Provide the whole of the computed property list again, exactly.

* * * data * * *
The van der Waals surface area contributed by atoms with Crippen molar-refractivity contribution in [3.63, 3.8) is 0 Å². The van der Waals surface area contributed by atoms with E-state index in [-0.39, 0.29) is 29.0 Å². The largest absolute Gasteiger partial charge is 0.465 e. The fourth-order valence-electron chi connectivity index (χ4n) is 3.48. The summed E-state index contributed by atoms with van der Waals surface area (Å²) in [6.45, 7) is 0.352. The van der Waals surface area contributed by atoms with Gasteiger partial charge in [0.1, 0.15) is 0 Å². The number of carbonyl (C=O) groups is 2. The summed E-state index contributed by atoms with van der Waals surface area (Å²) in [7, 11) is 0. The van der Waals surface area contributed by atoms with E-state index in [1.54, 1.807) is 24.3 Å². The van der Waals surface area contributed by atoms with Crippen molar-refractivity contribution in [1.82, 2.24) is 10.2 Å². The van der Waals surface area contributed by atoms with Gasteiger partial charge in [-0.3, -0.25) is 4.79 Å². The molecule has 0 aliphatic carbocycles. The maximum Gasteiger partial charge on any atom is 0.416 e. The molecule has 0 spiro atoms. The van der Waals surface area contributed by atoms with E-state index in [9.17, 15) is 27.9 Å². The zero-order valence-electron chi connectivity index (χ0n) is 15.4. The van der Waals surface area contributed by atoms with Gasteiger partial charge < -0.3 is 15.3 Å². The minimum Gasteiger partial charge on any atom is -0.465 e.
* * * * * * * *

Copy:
The van der Waals surface area contributed by atoms with Crippen molar-refractivity contribution in [3.63, 3.8) is 0 Å². The van der Waals surface area contributed by atoms with E-state index in [-0.39, 0.29) is 29.0 Å². The largest absolute Gasteiger partial charge is 0.465 e. The fourth-order valence-electron chi connectivity index (χ4n) is 3.48. The summed E-state index contributed by atoms with van der Waals surface area (Å²) in [6.45, 7) is 0.352. The van der Waals surface area contributed by atoms with Gasteiger partial charge in [0.1, 0.15) is 0 Å². The number of carbonyl (C=O) groups is 2. The summed E-state index contributed by atoms with van der Waals surface area (Å²) in [7, 11) is 0. The van der Waals surface area contributed by atoms with E-state index in [1.54, 1.807) is 24.3 Å². The van der Waals surface area contributed by atoms with Crippen molar-refractivity contribution in [1.82, 2.24) is 10.2 Å². The van der Waals surface area contributed by atoms with Gasteiger partial charge in [-0.3, -0.25) is 4.79 Å². The molecule has 0 aliphatic carbocycles. The maximum Gasteiger partial charge on any atom is 0.416 e. The molecule has 0 spiro atoms. The van der Waals surface area contributed by atoms with E-state index in [9.17, 15) is 27.9 Å². The zero-order valence-electron chi connectivity index (χ0n) is 15.4. The van der Waals surface area contributed by atoms with Gasteiger partial charge < -0.3 is 15.3 Å². The minimum Gasteiger partial charge on any atom is -0.465 e.